Australia's 427 left them virtually fireproof. Yet they were singed by Stewart's 87. He made the runs with his old, instinctive timing off only 107 balls, hitting 14 fours. He and Atherton had reached 106 in 27 overs and were promising England an honourable retreat when Warne turned in another of his hugely influential spells, removing both of them, plus Hussain, in 40 deliveries. England rallied again on the third day to reach 313, a deficit of 114. Thorpe reached his first Test fifty since Edgbaston, supported by Adam Hollioake in a stand of 102, and Ben hit a few fearless shots in his 28. But, by the close, Australia had stretched their lead to 281. And on the fourth day, England totally lost the plot.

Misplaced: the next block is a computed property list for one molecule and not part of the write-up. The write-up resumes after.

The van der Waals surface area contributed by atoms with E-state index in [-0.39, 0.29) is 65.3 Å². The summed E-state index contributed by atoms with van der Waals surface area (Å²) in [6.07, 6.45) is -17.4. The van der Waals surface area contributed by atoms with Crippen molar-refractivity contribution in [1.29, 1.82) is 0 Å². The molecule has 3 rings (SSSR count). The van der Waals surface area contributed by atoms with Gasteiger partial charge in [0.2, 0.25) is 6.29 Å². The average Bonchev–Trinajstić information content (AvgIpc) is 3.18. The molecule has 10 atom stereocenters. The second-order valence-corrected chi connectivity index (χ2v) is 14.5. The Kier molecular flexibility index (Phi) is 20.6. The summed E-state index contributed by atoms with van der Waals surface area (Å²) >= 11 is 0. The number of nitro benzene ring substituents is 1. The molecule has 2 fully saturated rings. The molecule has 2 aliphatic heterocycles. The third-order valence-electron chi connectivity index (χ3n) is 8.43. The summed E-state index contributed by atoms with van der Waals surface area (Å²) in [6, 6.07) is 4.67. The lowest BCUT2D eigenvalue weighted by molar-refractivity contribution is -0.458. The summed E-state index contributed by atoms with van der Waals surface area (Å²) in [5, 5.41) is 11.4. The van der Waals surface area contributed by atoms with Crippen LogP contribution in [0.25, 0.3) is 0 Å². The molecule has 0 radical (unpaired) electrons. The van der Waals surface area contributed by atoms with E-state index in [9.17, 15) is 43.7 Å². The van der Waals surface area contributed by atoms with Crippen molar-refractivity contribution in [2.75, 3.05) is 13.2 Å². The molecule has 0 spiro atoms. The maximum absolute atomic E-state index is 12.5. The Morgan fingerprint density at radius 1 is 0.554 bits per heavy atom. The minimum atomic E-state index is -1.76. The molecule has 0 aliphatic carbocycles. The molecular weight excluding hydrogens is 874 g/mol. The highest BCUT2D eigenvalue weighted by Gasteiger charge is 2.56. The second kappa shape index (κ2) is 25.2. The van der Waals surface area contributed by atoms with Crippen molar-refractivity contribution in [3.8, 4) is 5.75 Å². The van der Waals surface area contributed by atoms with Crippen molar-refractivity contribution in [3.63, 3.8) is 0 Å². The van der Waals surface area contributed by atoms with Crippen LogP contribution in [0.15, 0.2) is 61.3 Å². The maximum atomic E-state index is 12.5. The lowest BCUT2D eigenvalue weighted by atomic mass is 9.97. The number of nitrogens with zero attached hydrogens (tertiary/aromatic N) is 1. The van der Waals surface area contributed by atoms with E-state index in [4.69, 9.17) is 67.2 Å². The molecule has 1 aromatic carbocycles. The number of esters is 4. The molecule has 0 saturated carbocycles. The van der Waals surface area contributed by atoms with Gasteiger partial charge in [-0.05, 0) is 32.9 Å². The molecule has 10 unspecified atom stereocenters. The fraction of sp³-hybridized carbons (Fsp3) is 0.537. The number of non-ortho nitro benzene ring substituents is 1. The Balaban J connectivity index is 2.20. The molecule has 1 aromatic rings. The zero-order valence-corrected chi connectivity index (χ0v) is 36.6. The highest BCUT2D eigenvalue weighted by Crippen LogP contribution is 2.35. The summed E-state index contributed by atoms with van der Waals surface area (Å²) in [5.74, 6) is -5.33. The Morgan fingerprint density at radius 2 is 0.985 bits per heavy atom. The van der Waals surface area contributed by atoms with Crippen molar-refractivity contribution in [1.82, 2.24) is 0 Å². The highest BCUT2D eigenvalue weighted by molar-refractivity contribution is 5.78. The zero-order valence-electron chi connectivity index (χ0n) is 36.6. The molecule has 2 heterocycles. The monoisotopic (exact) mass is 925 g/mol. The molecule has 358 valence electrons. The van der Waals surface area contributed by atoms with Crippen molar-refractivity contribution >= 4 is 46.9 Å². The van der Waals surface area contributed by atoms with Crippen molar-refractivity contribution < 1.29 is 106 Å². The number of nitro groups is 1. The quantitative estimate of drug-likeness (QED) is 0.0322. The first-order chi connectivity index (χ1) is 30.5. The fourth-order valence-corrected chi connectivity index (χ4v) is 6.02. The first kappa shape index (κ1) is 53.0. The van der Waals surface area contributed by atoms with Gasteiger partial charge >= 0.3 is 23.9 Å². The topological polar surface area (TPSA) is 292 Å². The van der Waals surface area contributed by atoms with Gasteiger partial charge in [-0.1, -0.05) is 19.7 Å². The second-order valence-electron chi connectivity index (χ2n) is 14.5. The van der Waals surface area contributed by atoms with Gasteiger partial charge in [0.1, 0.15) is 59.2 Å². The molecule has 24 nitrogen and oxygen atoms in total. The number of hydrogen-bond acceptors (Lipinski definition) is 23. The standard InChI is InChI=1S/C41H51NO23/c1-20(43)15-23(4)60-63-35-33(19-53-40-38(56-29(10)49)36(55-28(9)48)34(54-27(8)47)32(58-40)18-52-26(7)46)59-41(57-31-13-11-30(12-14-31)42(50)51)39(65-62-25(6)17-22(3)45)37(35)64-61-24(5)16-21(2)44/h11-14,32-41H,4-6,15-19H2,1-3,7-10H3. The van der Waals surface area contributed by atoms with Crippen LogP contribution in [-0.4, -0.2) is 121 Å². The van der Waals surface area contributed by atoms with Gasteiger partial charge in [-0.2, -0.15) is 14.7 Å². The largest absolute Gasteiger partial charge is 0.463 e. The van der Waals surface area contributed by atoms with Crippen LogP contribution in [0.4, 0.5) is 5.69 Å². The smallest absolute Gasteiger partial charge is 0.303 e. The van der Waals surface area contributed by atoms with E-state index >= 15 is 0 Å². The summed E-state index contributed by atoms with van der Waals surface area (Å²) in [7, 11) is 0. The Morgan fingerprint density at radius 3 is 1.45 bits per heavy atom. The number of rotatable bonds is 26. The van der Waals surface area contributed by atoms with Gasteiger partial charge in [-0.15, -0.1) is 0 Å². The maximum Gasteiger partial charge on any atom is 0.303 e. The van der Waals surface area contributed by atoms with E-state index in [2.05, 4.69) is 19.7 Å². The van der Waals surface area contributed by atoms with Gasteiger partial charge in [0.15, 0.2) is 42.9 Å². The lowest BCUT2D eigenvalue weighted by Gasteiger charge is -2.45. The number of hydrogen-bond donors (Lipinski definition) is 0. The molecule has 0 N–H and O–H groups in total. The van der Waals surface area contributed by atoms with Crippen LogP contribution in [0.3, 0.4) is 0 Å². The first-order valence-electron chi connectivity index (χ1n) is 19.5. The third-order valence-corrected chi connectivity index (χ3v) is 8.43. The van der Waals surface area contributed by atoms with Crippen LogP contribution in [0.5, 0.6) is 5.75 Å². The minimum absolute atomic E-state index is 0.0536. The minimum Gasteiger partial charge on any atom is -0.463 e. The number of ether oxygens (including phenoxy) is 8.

Some wildly off-line bowling gave Healy the chance to show he is still the game's supreme and toughest wicket-keeper/batsman. Together with Ponting, he thrashed 105 in 104 minutes, and hit nine fours in his 63 in 78 balls, as Australia went through one of their familiar spirit-crushing routines.

Left to get 451 or to survive for more than eight hours, England lasted just 48.5 overs. From the moment Atherton glanced a jaw-threatening bouncer from McGrath into Healy's gloves, it was an innings with no visible plan, a strange mix of strokeless submission and devil-may-care defiance. Only Thorpe, with an unbeaten 82, looked sure of what he was doing and why. But even he could not stop the rampant Australian attack and their hawk-like fielders from picking off the stragglers. His last six companions contributed 14 as he scored 68.